Throw that posture out the window

Welcome back to Making Movement Matter. As a Performance Recovery Specialist, certified in Restorative Exercise, I look at skeletal alignment and how people, over time acquire certain positions and postures that they think are healthy; but, really they are not at all.

Take your arms (look at them and mine) nice and relaxed. Do you see red dots on me? Those are the elbow pits. As athletes, if we were perfectly aligned in the humeri, we would have our elbow pits facing forward, while having the arms completely relaxed. Guess what? I’m not perfectly aligned. My right arm is actually in pretty good alignment. My left… not so good… you can barely see my elbow pit. I need to continuously work on my alignment through whole body movements as well as positions that I chose to hold on a daily basis.

One cue that I do not like people saying, in regards to posture… and let’s make sure everyone understands that posture has nothing has to do with health, it has to do with cultural beliefs in your own culture. One belief that is held highly about posture is “aesthetics”. A person needs to look like “this”, and that is the golden standard (dependent on where you live in the world and/or your culture).

Alignment wise, if you were to stand up straight or sit up straight, the last thing you would want to do is {and this is a cue so many people use} bring your shoulders back. Bring your shoulders back. Bring Your Shoulders Back!

Every athlete has internally rotated humerii. You’re asking an athlete to, using an internally rotated humerus, shove the humerus back in the glenohumeral joint, into that cavity. So you have more tension where it doesn’t belong. Everything connected to the humerus and surrounding areas become restricted (tissues, muscles and bone). What is that doing for us? It is creating more hyperkyphosis, believe it or not. Yes, more hunching! It is creating more tension in head, neck, shoulders, and back, AND a higher risk of injury, just by cueing yourself on a daily basis to bring your shoulders back.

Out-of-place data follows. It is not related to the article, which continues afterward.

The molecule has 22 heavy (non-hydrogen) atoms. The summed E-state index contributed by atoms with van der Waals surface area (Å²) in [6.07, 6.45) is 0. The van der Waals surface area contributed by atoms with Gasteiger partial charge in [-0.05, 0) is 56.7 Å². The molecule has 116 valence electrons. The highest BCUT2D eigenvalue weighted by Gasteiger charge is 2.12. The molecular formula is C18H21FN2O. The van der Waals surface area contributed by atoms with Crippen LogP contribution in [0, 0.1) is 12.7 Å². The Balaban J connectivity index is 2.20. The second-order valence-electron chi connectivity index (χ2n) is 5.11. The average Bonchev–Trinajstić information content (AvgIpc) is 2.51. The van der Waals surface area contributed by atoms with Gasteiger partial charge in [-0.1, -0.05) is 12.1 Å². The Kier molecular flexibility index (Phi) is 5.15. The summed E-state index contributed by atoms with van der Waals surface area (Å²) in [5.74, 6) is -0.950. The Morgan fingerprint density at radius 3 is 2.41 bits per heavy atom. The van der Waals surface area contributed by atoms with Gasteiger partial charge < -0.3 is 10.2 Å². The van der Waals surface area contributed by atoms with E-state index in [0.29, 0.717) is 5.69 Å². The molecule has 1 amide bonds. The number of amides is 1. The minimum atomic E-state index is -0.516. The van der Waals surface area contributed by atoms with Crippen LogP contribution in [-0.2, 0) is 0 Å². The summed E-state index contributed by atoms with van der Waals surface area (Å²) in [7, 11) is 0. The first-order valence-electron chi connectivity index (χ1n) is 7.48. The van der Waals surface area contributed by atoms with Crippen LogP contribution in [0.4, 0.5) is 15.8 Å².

Okay, so you are thinking “Wait a second, wait a second, let’s just get those elbow pits in line and shove my shoulders back, like this”. It’s the same thing. If I asked you to clench your teeth all day everyday, would you do it? It doesn’t feel right.

You need to start with your shoulders and arms completely, totally relaxed. And, see over time where your elbow pits are located. That’s when you can see how much internal rotation you have in the humerus, the arm bone.

Well, how can I fix that?

There’s many many many things you can do; but, I’m only going to give you one thing. And this one thing you will fight. Because athletes fight for time, they fight for performance and they fight to get that next Personal Best, all that kind of stuff. Don’t fight this! We are bipedal animals. We are suppose to walk. Quite simply, most athletes don’t walk enough. In order to get your shoulders back in place and your humeri back in place, all you have to do is use our most reflexive movement and that is walking. We were meant to walk. And walk a lot!

And guess what happens when you walk? You use reciprocal arm swing. This is natural! It actually helps relieve tension in the arm/ chest/ shoulder/ upper back regions. All the tissues and muscles around the humeri are getting the appropriate amount of movement in such a way that garners wonderful length and strength of both sides of the arm and even the body close to the arm. Walking will slowly get your body back into place. [Now, there’s an assumption that you aren’t sitting too much or doing things that will hinder your arms/shoulders].

Walking is Key. And please don’t walk with a water bottle in your hand, iPod, partner, or dog leash. And please don’t equate walking with running. Running is a completely different activity/gait/biomechanics. Walk, walk, walk with nothing in your hands and it’s just normal and natural movement. Nothing else.

You can do wonders for your skeletal frame, your alignment. Throw that posture [shoulders back] out of the window. Just relax, and keep an eye on those elbow pits. You will recover a lot quicker.